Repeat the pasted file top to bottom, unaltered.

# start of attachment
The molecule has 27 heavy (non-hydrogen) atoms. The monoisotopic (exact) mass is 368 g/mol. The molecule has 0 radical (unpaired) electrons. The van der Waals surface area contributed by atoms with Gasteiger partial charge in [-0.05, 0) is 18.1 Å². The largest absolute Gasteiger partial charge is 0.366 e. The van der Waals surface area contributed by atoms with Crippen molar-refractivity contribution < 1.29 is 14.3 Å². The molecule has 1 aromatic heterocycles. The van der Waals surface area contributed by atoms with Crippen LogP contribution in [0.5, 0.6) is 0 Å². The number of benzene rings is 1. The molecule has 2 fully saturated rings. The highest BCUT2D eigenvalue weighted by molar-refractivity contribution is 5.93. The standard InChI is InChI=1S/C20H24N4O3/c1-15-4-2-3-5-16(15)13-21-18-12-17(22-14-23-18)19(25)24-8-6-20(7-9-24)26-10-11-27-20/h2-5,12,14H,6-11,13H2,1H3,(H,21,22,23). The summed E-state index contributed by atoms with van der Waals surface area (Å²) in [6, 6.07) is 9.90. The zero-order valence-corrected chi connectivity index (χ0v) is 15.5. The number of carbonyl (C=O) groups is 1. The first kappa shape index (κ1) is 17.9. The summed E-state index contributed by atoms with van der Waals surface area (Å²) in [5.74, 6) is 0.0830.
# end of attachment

The molecule has 27 heavy (non-hydrogen) atoms. The monoisotopic (exact) mass is 368 g/mol. The molecule has 0 radical (unpaired) electrons. The van der Waals surface area contributed by atoms with Gasteiger partial charge in [-0.05, 0) is 18.1 Å². The largest absolute Gasteiger partial charge is 0.366 e. The van der Waals surface area contributed by atoms with Crippen molar-refractivity contribution < 1.29 is 14.3 Å². The molecule has 1 aromatic heterocycles. The van der Waals surface area contributed by atoms with Crippen LogP contribution in [0.5, 0.6) is 0 Å². The number of benzene rings is 1. The molecule has 2 fully saturated rings. The highest BCUT2D eigenvalue weighted by molar-refractivity contribution is 5.93. The standard InChI is InChI=1S/C20H24N4O3/c1-15-4-2-3-5-16(15)13-21-18-12-17(22-14-23-18)19(25)24-8-6-20(7-9-24)26-10-11-27-20/h2-5,12,14H,6-11,13H2,1H3,(H,21,22,23). The summed E-state index contributed by atoms with van der Waals surface area (Å²) in [6, 6.07) is 9.90. The zero-order valence-corrected chi connectivity index (χ0v) is 15.5. The number of carbonyl (C=O) groups is 1. The first kappa shape index (κ1) is 17.9. The summed E-state index contributed by atoms with van der Waals surface area (Å²) in [5.74, 6) is 0.0830.